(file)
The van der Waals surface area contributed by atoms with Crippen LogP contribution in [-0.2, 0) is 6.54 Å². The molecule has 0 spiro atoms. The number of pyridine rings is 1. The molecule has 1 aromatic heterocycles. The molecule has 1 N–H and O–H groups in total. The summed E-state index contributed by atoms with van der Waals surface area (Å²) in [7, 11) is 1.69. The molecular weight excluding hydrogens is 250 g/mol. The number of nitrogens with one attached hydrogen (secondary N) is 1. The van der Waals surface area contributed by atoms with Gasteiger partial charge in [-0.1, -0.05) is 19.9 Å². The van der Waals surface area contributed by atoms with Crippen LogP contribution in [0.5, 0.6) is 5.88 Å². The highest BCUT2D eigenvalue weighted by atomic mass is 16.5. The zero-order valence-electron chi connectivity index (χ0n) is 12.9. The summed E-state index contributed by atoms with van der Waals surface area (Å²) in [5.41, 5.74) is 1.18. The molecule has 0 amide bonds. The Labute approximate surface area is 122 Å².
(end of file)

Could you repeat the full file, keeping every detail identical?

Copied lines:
The van der Waals surface area contributed by atoms with Crippen LogP contribution in [-0.2, 0) is 6.54 Å². The molecule has 0 spiro atoms. The number of pyridine rings is 1. The molecule has 1 aromatic heterocycles. The molecule has 1 N–H and O–H groups in total. The summed E-state index contributed by atoms with van der Waals surface area (Å²) in [7, 11) is 1.69. The molecular weight excluding hydrogens is 250 g/mol. The number of nitrogens with one attached hydrogen (secondary N) is 1. The van der Waals surface area contributed by atoms with Gasteiger partial charge in [-0.1, -0.05) is 19.9 Å². The van der Waals surface area contributed by atoms with Crippen LogP contribution in [0.5, 0.6) is 5.88 Å². The highest BCUT2D eigenvalue weighted by atomic mass is 16.5. The zero-order valence-electron chi connectivity index (χ0n) is 12.9. The summed E-state index contributed by atoms with van der Waals surface area (Å²) in [5.41, 5.74) is 1.18. The molecule has 0 amide bonds. The Labute approximate surface area is 122 Å².